In her recent book, Nurturing Our Humanity: How Domination and Partnership Shape Our Brains, Lives, and Future, written with anthropologist Douglas P. Fry, Eisler and Fry describe childhood practices in modern-day Nordic countries, Norway, Sweden, Denmark, and Iceland. “In the Nordic countries education emphasizes cooperative learning and teaches skills for nonviolence parenting,” they say. “Children get free nutritious lunches; most children go to daycare and preschool, which receive strong government support.”

            In my book, The Warrior’s Journey Home: Healing Men, Healing the Planet, I have a chart that contrasts the two different systems. Here are some of the features I highlighted:

 A Unified Theory For Healing Male Depression, Mental, and Physical Illness

            Remember one of the clues to understanding depression and how best to treat it was to recognize places where it didn’t occur. In part 2 I quoted psychologist Dr. Stephen Ilardi, from his book, The Depression Cure: The 6-Step Program to Beat Depression Without Drugs.

“Modern-day hunter-gatherer bands—such as the Kaluli people of the New Guinea highlands—have been assessed by Western researchers for the presence of mental illness. Remarkably, clinical depression is almost completely nonexistent among such groups, whose way of life is similar to that of our remote ancestors.”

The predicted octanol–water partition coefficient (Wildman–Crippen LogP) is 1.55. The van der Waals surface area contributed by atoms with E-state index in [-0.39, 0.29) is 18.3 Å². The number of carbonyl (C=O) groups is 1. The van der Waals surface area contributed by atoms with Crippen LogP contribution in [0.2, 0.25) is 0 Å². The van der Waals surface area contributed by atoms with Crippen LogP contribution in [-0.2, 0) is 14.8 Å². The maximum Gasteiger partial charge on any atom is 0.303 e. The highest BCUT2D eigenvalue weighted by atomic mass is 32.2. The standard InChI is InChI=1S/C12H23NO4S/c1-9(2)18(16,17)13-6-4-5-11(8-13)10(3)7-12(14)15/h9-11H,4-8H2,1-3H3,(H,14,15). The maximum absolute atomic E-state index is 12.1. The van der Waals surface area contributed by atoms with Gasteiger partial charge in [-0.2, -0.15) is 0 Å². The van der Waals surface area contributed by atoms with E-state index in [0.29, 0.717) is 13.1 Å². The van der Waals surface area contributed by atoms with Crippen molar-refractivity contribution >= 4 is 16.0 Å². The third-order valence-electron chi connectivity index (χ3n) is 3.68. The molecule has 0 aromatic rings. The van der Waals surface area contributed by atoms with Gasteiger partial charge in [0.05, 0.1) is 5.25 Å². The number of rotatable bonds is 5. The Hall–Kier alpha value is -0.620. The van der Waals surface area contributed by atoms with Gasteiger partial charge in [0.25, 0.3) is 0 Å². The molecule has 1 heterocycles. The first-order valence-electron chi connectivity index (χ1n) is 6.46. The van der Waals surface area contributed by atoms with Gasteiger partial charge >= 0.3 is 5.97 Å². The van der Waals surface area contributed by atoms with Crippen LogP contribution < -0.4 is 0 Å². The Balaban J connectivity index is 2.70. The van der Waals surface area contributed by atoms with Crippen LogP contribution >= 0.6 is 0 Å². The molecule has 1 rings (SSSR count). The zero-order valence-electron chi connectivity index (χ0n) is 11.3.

Although many researchers have concluded that humans are uniquely suited to the way of life that we lived for more than 99% of human history as hunter-gatherers, they conclude that it is too late to go back and humans are destined to suffer from all the “diseases of civilization.”

            But I don’t believe that is the case. As Riane Eisler has so clearly recognized, we don’t have to become hunter-gatherers again, we just have to live in ways that are Partnership-based rather than Domination-based. Fortunately, there are many modern communities where Partnership practices are the rule, rather than the exception. They are called “Blue Zones.”

Blue Zones: What We Can Learn From the Places Where People Live Long and Well and the One Place in the World Where Men Live Longer Than Women.

            The concept of blue zones grew out of the demographic work done by Gianni Pes and Michel Poulain outlined in the Journal of Experimental Gerontology, identifying Sardinia as the region of the world with the highest concentration of male centenarians. Pes and Poulain drew concentric blue circles on the map highlighting these villages of extreme longevity and began to refer to this area inside the circle as the blue zone.

            Dan Buettner learned about the research and took notice. Dan is an interesting man. He is an explorer, educator, author, producer, storyteller and public speaker. He, and his brother, Nick are also an adventurers who has led expeditions to interesting places throughout the world. In 1997 Dan approached National Geographic with the idea to research longevity hotspots and was given support to move forward. He then connected with Robert Kane, director of the Center on Aging at the University of Minnesota, who introduced him to top demographers and scientists at the National Institute on Aging (NIA) in Washington, DC. He was awarded a grant from the National Institute of Aging. Previous research identified the longevity hotspots of Sardinia, Italy, Okinawa, Japan, and Loma Linda, California.